I am inspired by, and try to learn as much as I can from, street food vendors and market stalls. Many of the signature dishes on the current Anan menu such as the Da Lat style pizza and the banh xeo tacos come directly from eating and talking with the local cooks around here. Traditional banh xeo is available during lunch time from the stall at 67 Ton That Dam. And local banh trang nuong is available along Nguyen Hue and around the corner on Ngo Duc Khe towards Ho Tung Mau.
And which is your favorite restaurant right now besides your own?
I’m a fan of Cuc Gach Quan (9-10 Dang Tat Street) for traditional Vietnamese food and I like Pizza 4Ps (8/15 Le Thanh Ton) not only for the pizza, as their pastas and salads are also very good, but also for the story of how a couple of Japanese expats started out with the crazy idea of making artisanal cheese in Da Lat — and they made it happen. These amazing things can be done and that is part of the reason why I love living and working in Vietnam.
Can you name one local food people should get to know?
I often enjoy hot vit lon with a 333 beer bought from the lady outside Anan (around 89 Ton That Dam, 3pm-3am) but unfertilized duck embryo might be more for a Bourdain or Zimmerman fan. For something more comforting, I think people should try the Hanoi-style chicken pho served nearby (31 Hai Trieu, 4pm-4am) which is wonderfully simple and soothing when it’s done as well as it is there.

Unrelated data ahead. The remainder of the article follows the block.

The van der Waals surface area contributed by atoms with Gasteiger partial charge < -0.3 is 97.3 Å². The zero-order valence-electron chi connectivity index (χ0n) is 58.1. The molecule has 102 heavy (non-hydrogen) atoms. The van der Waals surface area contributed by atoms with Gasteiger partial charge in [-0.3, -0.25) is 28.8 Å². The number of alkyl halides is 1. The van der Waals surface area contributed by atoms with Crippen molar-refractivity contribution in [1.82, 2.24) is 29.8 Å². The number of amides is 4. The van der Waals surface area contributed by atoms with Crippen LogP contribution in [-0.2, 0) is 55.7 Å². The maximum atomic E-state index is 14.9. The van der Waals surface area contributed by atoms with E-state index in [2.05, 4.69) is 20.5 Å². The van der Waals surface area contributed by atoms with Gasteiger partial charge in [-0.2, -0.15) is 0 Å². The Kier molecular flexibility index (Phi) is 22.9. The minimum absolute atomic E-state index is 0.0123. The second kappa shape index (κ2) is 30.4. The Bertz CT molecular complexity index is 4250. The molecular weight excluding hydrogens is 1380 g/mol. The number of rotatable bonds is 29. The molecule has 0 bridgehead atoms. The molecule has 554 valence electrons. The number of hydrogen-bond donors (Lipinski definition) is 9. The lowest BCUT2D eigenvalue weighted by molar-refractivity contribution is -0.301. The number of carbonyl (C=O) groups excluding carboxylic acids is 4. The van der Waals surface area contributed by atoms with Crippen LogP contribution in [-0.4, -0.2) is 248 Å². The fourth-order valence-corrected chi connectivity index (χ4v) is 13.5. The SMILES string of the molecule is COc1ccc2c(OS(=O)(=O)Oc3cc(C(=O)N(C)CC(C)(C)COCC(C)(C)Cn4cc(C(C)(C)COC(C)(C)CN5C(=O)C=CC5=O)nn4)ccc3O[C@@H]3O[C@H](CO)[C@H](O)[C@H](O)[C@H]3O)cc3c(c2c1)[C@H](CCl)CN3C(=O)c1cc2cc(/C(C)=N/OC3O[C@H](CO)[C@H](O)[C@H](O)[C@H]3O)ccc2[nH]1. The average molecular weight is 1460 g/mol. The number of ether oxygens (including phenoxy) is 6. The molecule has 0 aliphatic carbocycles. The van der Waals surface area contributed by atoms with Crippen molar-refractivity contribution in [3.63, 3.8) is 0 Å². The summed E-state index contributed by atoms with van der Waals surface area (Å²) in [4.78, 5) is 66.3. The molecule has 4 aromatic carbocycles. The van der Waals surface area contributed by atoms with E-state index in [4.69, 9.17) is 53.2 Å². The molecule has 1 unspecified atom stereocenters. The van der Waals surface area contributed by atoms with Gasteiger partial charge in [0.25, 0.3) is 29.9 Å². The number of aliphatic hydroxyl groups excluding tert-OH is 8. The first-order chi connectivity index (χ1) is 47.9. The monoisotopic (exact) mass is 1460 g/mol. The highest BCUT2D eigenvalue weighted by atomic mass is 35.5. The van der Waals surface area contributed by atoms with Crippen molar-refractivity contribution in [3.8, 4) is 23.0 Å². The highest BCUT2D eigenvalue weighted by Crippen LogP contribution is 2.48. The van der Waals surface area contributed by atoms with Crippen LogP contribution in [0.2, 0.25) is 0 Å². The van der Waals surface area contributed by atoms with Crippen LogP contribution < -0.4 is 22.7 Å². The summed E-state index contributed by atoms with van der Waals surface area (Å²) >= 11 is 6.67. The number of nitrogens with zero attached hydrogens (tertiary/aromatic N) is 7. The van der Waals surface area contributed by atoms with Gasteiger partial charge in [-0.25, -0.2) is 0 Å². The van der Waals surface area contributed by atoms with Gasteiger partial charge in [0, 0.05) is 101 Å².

Talk us through your average 24 hours in this city.
I try not to schedule morning meetings since I like to wake up naturally, which is usually around 7am or later if I am out the night before with other chefs or friends. Most of my time during the day is spent working with the team, meeting suppliers and other industry colleagues and testing new recipes. When I am experimenting I often go to the vegetable lady opposite Anan (90 Ton That Dam). The best part is her beautiful vegetables are already clean and ready to cook. She sets up her stall daily between 3pm and 10pm when the sun’s not shining on her allocated spot. Right next to her is the friendly always smiling ‘beef lady’ (88 Ton That Dam). All you have to do is tell her which dish you’re making — like a simple steak or beef noodles — and she will select the perfect cut or slice it into ready-to-cook pieces for you.